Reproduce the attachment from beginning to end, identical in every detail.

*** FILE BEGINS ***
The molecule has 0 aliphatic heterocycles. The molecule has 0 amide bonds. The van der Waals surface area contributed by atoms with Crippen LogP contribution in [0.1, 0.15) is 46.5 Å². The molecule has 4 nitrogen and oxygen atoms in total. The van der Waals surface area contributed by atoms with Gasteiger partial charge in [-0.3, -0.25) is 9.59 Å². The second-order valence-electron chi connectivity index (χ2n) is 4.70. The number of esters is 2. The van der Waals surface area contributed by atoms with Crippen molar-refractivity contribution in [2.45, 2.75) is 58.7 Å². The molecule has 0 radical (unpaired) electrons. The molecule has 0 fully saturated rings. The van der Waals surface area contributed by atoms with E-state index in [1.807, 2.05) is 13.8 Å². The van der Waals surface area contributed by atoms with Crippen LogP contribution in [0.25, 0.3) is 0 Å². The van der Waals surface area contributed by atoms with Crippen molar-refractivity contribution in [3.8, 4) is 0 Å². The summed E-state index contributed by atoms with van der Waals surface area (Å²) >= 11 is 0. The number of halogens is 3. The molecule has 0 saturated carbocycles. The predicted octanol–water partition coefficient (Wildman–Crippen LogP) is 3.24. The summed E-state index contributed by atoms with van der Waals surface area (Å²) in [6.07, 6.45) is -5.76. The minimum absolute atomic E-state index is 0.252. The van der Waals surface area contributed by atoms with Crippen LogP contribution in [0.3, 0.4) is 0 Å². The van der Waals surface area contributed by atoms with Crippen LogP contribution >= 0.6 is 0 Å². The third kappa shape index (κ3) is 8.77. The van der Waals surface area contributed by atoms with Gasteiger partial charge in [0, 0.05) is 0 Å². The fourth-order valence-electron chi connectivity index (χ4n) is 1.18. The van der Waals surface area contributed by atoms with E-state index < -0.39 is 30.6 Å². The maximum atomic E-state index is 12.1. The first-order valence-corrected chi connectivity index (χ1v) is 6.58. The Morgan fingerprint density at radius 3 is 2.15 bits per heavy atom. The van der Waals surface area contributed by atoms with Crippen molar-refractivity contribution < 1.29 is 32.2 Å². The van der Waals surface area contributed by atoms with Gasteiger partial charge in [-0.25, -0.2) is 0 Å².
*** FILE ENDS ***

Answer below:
The molecule has 0 aliphatic heterocycles. The molecule has 0 amide bonds. The van der Waals surface area contributed by atoms with Crippen LogP contribution in [0.1, 0.15) is 46.5 Å². The molecule has 4 nitrogen and oxygen atoms in total. The van der Waals surface area contributed by atoms with Gasteiger partial charge in [-0.3, -0.25) is 9.59 Å². The second-order valence-electron chi connectivity index (χ2n) is 4.70. The number of esters is 2. The van der Waals surface area contributed by atoms with Crippen molar-refractivity contribution in [2.45, 2.75) is 58.7 Å². The molecule has 0 radical (unpaired) electrons. The molecule has 0 fully saturated rings. The van der Waals surface area contributed by atoms with E-state index in [1.807, 2.05) is 13.8 Å². The van der Waals surface area contributed by atoms with Crippen LogP contribution in [0.25, 0.3) is 0 Å². The van der Waals surface area contributed by atoms with Crippen molar-refractivity contribution in [3.8, 4) is 0 Å². The summed E-state index contributed by atoms with van der Waals surface area (Å²) >= 11 is 0. The number of halogens is 3. The molecule has 0 saturated carbocycles. The predicted octanol–water partition coefficient (Wildman–Crippen LogP) is 3.24. The summed E-state index contributed by atoms with van der Waals surface area (Å²) in [6.07, 6.45) is -5.76. The minimum absolute atomic E-state index is 0.252. The van der Waals surface area contributed by atoms with Crippen LogP contribution in [0.3, 0.4) is 0 Å². The van der Waals surface area contributed by atoms with Crippen LogP contribution >= 0.6 is 0 Å². The third kappa shape index (κ3) is 8.77. The van der Waals surface area contributed by atoms with Gasteiger partial charge in [0, 0.05) is 0 Å². The fourth-order valence-electron chi connectivity index (χ4n) is 1.18. The van der Waals surface area contributed by atoms with E-state index < -0.39 is 30.6 Å². The maximum atomic E-state index is 12.1. The first-order valence-corrected chi connectivity index (χ1v) is 6.58. The Morgan fingerprint density at radius 3 is 2.15 bits per heavy atom. The van der Waals surface area contributed by atoms with Crippen molar-refractivity contribution < 1.29 is 32.2 Å². The van der Waals surface area contributed by atoms with Gasteiger partial charge in [-0.25, -0.2) is 0 Å².